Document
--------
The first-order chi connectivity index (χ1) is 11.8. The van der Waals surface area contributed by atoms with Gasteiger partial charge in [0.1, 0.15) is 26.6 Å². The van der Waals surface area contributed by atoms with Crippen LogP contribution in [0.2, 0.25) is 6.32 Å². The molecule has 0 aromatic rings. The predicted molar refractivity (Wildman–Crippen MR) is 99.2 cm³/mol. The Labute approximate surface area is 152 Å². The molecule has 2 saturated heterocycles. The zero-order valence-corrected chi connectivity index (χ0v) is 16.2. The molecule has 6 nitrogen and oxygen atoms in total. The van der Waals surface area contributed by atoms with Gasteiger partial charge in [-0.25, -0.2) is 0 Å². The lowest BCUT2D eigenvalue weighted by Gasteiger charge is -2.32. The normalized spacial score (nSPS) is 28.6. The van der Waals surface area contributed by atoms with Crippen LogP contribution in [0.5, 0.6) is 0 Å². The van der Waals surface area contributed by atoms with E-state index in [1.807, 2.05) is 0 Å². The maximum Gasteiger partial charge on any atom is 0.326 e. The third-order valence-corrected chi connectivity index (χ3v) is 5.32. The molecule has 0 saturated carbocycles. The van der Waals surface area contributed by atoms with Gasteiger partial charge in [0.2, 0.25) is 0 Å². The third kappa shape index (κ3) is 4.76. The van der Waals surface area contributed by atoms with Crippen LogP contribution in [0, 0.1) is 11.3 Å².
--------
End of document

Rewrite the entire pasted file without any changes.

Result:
The first-order chi connectivity index (χ1) is 11.8. The van der Waals surface area contributed by atoms with Gasteiger partial charge in [0.1, 0.15) is 26.6 Å². The van der Waals surface area contributed by atoms with Crippen LogP contribution in [0.2, 0.25) is 6.32 Å². The molecule has 0 aromatic rings. The predicted molar refractivity (Wildman–Crippen MR) is 99.2 cm³/mol. The Labute approximate surface area is 152 Å². The molecule has 2 saturated heterocycles. The zero-order valence-corrected chi connectivity index (χ0v) is 16.2. The molecule has 6 nitrogen and oxygen atoms in total. The van der Waals surface area contributed by atoms with Gasteiger partial charge in [-0.25, -0.2) is 0 Å². The lowest BCUT2D eigenvalue weighted by Gasteiger charge is -2.32. The normalized spacial score (nSPS) is 28.6. The van der Waals surface area contributed by atoms with Crippen LogP contribution in [0.5, 0.6) is 0 Å². The van der Waals surface area contributed by atoms with E-state index in [1.807, 2.05) is 0 Å². The maximum Gasteiger partial charge on any atom is 0.326 e. The third-order valence-corrected chi connectivity index (χ3v) is 5.32. The molecule has 0 saturated carbocycles. The van der Waals surface area contributed by atoms with Gasteiger partial charge in [0.2, 0.25) is 0 Å². The third kappa shape index (κ3) is 4.76. The van der Waals surface area contributed by atoms with Crippen LogP contribution in [0, 0.1) is 11.3 Å².